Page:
False beliefs. I could go on and on about this one, but let me quickly illustrate with a story. A close friend was thinking about a past love interest—let’s call him Great Guy—who’d dumped her 15 or so years ago. Then my friend ran into Great Guy, and Great Guy joked about how she hadn’t been interested in him. Astonished, her thoughts snapped back to the past again, and she said, “You dumped me.” He boldly disagreed. He’d really liked her, he said. But he’d found her somewhat distant and had interpreted that as disinterest. Wow! How often do we believe something in our lives that is dead wrong? Imagine if my friend and Great Guy had just had a conversation. Double check your old beliefs and presumptions, especially if they’re negative. Open yourself up to other possible explanations for your negative experiences.

So, find your own personal wing struts, my friends. Identify the obstacles in your life or those beliefs that no longer serve you. Then close your eyes and let gooooooooooo! Trust me, the chute will fly open, and you’ll be so glad you did it!


Fauci, Anthony S., et al. Harrison’s Principles of Internal Medicine, 17th Edition. New York: McGraw-Hill Professional, 2008.

The Angel in My Hospital Room

My kids’ teacher sent home a notice that they need to create a Nativity scene by December 5. It’s to be entirely homemade and a “family” project. I begged the rest of the family to let me make the angels. I love angels: angel figurines, angel tree toppers, stories about angels, anything angels.

Are angels real? Some people say they’ve seen angels. Some claim they’ve even taken pictures of angels. My “angelic” experience was different.

Thirteen years ago almost to the day, my life was literally in others’ hands. I was very young, very ill, and very unaware. At the same time, my grandmother in Iowa was also in others’ hands. She was very old, very ill, and also very unaware. We seemed to be on a parallel journey. As I teetered on the edge of life from a deadly E. coli and bone infection, my grandmother teetered on the edge of life after a decade of dementia. Suddenly, she worsened by the day, and so did I. From my mother’s perspective, her daughter and her mother were both edging toward death at the same time, with only days remaining.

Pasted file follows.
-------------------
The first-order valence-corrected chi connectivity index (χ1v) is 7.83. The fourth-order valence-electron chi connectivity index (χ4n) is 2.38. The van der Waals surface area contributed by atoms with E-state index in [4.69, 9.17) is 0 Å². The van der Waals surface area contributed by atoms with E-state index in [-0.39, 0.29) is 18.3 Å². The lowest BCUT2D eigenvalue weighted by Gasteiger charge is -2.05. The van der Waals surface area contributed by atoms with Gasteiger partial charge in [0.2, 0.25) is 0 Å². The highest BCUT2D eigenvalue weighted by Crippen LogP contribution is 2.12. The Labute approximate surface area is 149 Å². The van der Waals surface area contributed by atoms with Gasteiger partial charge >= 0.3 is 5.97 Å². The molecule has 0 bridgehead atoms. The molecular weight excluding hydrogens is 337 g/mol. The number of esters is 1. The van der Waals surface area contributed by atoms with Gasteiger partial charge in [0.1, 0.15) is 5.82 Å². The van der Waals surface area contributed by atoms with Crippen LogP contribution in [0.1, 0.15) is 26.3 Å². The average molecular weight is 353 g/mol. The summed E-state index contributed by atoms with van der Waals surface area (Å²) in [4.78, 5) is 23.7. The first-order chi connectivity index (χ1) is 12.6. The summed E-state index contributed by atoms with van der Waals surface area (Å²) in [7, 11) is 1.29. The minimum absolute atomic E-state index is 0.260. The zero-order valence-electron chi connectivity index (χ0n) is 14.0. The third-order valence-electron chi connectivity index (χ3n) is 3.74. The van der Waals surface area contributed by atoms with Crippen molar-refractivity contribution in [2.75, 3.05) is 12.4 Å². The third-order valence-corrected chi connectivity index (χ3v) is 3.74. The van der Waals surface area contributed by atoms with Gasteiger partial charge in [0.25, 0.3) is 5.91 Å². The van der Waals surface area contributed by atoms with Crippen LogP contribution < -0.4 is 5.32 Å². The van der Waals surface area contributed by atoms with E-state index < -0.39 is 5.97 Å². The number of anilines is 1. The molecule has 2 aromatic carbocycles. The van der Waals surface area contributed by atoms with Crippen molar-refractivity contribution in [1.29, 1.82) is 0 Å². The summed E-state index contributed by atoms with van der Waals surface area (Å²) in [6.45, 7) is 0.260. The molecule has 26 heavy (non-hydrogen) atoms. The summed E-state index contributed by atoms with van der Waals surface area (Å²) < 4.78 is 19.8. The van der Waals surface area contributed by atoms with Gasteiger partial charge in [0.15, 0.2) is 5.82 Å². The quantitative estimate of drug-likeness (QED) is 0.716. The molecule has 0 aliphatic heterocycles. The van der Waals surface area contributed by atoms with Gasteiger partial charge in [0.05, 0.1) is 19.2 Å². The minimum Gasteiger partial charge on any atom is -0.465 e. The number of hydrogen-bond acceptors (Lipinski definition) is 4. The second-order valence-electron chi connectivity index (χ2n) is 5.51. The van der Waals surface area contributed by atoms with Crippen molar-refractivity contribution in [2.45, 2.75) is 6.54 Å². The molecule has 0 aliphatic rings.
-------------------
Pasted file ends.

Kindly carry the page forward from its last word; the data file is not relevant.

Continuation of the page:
And then Grandma Carmen died. After so many years of lying in a bed completely dependent on others and not obviously aware of her surroundings, her eyes opened wide. She looked at my grandpa, my mom, and my uncle, meeting their eyes in turn. And then she passed.

In the same hour of Grandma’s death, in the middle of the night, my now husband (we had just gotten engaged) discussed with the doctor on call to put me into intensive care, at that point they didn’t really know what was wrong or what else to do. There, a new infectious disease doctor took the case. I stabilized and, finally, with a clear diagnosis and new medications, began to improve.

According to a survey by the Pew Forum, 68 percent of you will get chills from this story. Was it a coincidence? Or in true angelic form, did Grandma die to save my life? Are you open to the possibility that there’s some force working in your life?

Whether you believe in them or not, angels sure are prolific. They sit atop Christmas trees, shimmer in stained-glass church windows, and make appearances in plays, books, and movies. CBS News reporter Tracy Smith asked Colleen Hughes, editor of Guideposts magazine, a bimonthly publication devoted to angels,  “Why is it the majority of Americans believe in angels?”

“Because too much stuff happens to us that we can’t explain,” said Hughes. “There are coincidences that we’re willing to chalk up to coincidence, and there’s too much that we aren’t, because we have this feeling that it was something else.”

Now we’re talking! If you’ve ever taken the Myers-Briggs personality test, you might relate to this concept of intuition. I am an INTJ. Very strong N (intuition) and very strong J (judgment). I trust my gut, and it’s always right, despite how often I actively try to persuade it otherwise with my T (thinking) tendencies. There is a time for I, and there is a time for T.

Angels are also culturally or religiously “neutral.” That’s another reason I like them. According to Ines Powell at the Metropolitan Museum of Art in Manhattan, angels exist in many cultures. “There are angels in Judaism and Islam, and winged figures in Buddhism and Hinduism.” One angel image in the Met came from a ninth-century palace in what is now Iraq.

The very word angel comes from the Greek word for messenger. Artists often depict Eros, the Greek god of love, as an angel. “Eros is also a little person who moves from heaven to earth, who kind of brings down to earth his mother’s wishes,” Powell said. “So this little figure is sometimes very good, brings love between people.”

But I have to say, (look out, here comes the T!) who cares about my E. coli infection? Where are angels when a child is beaten, abused, or otherwise mistreated? Where are angels for the 100,000 people dying of starvation in Somalia, while America continues to top the charts in obesity rates?

Why angels and not some other mystical figures? What about fairies? Gnomes? The Tooth Fairy? Santa? All make believe, of course. But we’re not so sure about angels—or demons, for that matter (after all, something good can’t exist without its opposite).

Robert Lawrence Kuhn from Science and Religion Today spoke with law professor Walter Sinnott-Armstong. According to Sinnott-Armstrong, naturalists reject the idea that angels and demons are real, citing personal illusion, mass delusion, and “cultural viruses”(or memes) as underlying causes.